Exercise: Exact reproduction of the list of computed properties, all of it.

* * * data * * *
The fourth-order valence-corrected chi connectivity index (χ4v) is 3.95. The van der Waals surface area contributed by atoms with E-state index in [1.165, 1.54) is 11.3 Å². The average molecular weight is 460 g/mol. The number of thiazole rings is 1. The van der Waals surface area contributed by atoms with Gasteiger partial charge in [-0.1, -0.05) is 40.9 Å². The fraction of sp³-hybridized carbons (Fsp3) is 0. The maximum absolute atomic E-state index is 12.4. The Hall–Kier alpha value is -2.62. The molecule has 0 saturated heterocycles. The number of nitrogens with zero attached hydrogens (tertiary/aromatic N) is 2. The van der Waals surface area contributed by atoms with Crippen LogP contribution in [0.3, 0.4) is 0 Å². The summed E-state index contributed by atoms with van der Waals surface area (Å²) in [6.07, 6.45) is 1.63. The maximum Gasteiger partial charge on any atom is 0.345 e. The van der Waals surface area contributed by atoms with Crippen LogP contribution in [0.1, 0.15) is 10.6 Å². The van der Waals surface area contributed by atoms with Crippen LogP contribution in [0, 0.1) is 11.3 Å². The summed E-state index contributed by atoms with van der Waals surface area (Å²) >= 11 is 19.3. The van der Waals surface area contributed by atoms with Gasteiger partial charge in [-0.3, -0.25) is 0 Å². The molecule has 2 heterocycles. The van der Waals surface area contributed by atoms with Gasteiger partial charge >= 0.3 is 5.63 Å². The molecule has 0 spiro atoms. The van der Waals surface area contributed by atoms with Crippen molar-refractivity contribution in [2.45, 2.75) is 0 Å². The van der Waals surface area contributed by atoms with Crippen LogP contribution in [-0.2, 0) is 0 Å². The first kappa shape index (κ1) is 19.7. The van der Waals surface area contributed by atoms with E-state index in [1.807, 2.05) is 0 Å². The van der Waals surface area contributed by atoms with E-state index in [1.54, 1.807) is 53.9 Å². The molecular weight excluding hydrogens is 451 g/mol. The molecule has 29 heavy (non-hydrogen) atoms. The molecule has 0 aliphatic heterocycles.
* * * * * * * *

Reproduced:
The fourth-order valence-corrected chi connectivity index (χ4v) is 3.95. The van der Waals surface area contributed by atoms with E-state index in [1.165, 1.54) is 11.3 Å². The average molecular weight is 460 g/mol. The number of thiazole rings is 1. The van der Waals surface area contributed by atoms with Gasteiger partial charge in [-0.1, -0.05) is 40.9 Å². The fraction of sp³-hybridized carbons (Fsp3) is 0. The maximum absolute atomic E-state index is 12.4. The Hall–Kier alpha value is -2.62. The molecule has 0 saturated heterocycles. The number of nitrogens with zero attached hydrogens (tertiary/aromatic N) is 2. The van der Waals surface area contributed by atoms with Crippen LogP contribution in [0.3, 0.4) is 0 Å². The summed E-state index contributed by atoms with van der Waals surface area (Å²) in [6.07, 6.45) is 1.63. The maximum Gasteiger partial charge on any atom is 0.345 e. The van der Waals surface area contributed by atoms with Crippen LogP contribution in [0.1, 0.15) is 10.6 Å². The van der Waals surface area contributed by atoms with Crippen LogP contribution in [0, 0.1) is 11.3 Å². The summed E-state index contributed by atoms with van der Waals surface area (Å²) >= 11 is 19.3. The van der Waals surface area contributed by atoms with Gasteiger partial charge in [-0.3, -0.25) is 0 Å². The molecule has 2 heterocycles. The van der Waals surface area contributed by atoms with Gasteiger partial charge >= 0.3 is 5.63 Å². The molecule has 0 spiro atoms. The van der Waals surface area contributed by atoms with Crippen molar-refractivity contribution in [2.45, 2.75) is 0 Å². The van der Waals surface area contributed by atoms with Crippen LogP contribution in [-0.2, 0) is 0 Å². The first kappa shape index (κ1) is 19.7. The van der Waals surface area contributed by atoms with E-state index in [1.807, 2.05) is 0 Å². The van der Waals surface area contributed by atoms with E-state index in [1.54, 1.807) is 53.9 Å². The molecular weight excluding hydrogens is 451 g/mol. The molecule has 29 heavy (non-hydrogen) atoms. The molecule has 0 aliphatic heterocycles.